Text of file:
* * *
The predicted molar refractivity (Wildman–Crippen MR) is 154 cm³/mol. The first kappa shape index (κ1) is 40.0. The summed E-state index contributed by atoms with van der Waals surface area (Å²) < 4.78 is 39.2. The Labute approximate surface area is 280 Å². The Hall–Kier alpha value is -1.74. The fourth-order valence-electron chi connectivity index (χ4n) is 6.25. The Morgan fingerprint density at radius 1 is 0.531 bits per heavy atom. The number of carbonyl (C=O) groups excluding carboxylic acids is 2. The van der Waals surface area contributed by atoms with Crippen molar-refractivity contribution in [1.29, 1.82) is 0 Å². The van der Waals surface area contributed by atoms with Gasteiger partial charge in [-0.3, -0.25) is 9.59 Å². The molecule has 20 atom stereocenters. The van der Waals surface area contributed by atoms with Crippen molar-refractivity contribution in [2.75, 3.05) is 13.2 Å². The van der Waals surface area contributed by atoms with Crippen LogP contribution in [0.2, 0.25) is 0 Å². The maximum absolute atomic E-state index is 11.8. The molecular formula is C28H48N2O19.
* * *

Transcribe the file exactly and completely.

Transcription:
The predicted molar refractivity (Wildman–Crippen MR) is 154 cm³/mol. The first kappa shape index (κ1) is 40.0. The summed E-state index contributed by atoms with van der Waals surface area (Å²) < 4.78 is 39.2. The Labute approximate surface area is 280 Å². The Hall–Kier alpha value is -1.74. The fourth-order valence-electron chi connectivity index (χ4n) is 6.25. The Morgan fingerprint density at radius 1 is 0.531 bits per heavy atom. The number of carbonyl (C=O) groups excluding carboxylic acids is 2. The van der Waals surface area contributed by atoms with Crippen molar-refractivity contribution in [1.29, 1.82) is 0 Å². The van der Waals surface area contributed by atoms with Gasteiger partial charge in [-0.3, -0.25) is 9.59 Å². The molecule has 20 atom stereocenters. The van der Waals surface area contributed by atoms with Crippen molar-refractivity contribution in [2.75, 3.05) is 13.2 Å². The van der Waals surface area contributed by atoms with Crippen LogP contribution in [0.2, 0.25) is 0 Å². The maximum absolute atomic E-state index is 11.8. The molecular formula is C28H48N2O19.